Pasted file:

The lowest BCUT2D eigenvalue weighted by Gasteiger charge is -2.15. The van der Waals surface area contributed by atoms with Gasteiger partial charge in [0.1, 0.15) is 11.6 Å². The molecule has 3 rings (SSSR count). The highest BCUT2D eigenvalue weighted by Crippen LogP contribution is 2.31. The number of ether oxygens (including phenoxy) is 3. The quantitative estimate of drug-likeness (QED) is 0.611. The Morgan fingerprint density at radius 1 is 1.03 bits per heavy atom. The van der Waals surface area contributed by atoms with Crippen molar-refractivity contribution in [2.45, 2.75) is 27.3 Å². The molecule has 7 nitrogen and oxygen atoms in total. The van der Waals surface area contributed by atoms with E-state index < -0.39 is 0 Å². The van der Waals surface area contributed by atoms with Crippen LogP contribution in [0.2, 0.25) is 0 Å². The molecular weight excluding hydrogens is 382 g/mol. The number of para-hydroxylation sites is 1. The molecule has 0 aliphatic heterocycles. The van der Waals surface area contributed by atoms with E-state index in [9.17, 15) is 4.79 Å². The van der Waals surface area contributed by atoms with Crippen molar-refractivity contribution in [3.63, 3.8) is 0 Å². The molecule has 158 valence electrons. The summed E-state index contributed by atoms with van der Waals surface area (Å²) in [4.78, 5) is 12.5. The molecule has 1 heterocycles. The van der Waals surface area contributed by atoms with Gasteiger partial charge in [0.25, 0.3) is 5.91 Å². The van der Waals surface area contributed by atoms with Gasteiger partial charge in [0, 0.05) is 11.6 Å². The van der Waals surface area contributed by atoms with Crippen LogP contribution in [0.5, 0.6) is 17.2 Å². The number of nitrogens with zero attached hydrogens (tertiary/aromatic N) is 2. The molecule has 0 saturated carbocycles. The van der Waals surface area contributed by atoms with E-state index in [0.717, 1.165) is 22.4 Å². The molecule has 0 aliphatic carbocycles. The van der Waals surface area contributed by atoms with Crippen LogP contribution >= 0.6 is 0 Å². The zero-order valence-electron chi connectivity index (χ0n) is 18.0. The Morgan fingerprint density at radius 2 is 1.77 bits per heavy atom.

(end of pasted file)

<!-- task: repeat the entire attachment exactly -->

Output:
The lowest BCUT2D eigenvalue weighted by Gasteiger charge is -2.15. The van der Waals surface area contributed by atoms with Gasteiger partial charge in [0.1, 0.15) is 11.6 Å². The molecule has 3 rings (SSSR count). The highest BCUT2D eigenvalue weighted by Crippen LogP contribution is 2.31. The number of ether oxygens (including phenoxy) is 3. The quantitative estimate of drug-likeness (QED) is 0.611. The Morgan fingerprint density at radius 1 is 1.03 bits per heavy atom. The van der Waals surface area contributed by atoms with Crippen molar-refractivity contribution in [2.45, 2.75) is 27.3 Å². The molecule has 7 nitrogen and oxygen atoms in total. The van der Waals surface area contributed by atoms with E-state index < -0.39 is 0 Å². The van der Waals surface area contributed by atoms with Crippen LogP contribution in [0.2, 0.25) is 0 Å². The molecular weight excluding hydrogens is 382 g/mol. The number of para-hydroxylation sites is 1. The molecule has 0 aliphatic heterocycles. The van der Waals surface area contributed by atoms with E-state index in [9.17, 15) is 4.79 Å². The van der Waals surface area contributed by atoms with Crippen molar-refractivity contribution in [3.63, 3.8) is 0 Å². The molecule has 158 valence electrons. The summed E-state index contributed by atoms with van der Waals surface area (Å²) in [4.78, 5) is 12.5. The molecule has 1 heterocycles. The van der Waals surface area contributed by atoms with Gasteiger partial charge in [0.25, 0.3) is 5.91 Å². The van der Waals surface area contributed by atoms with Gasteiger partial charge in [0, 0.05) is 11.6 Å². The van der Waals surface area contributed by atoms with Crippen LogP contribution in [0.5, 0.6) is 17.2 Å². The number of nitrogens with zero attached hydrogens (tertiary/aromatic N) is 2. The molecule has 0 saturated carbocycles. The van der Waals surface area contributed by atoms with E-state index in [0.717, 1.165) is 22.4 Å². The molecule has 0 aliphatic carbocycles. The van der Waals surface area contributed by atoms with Crippen LogP contribution >= 0.6 is 0 Å². The zero-order valence-electron chi connectivity index (χ0n) is 18.0. The Morgan fingerprint density at radius 2 is 1.77 bits per heavy atom.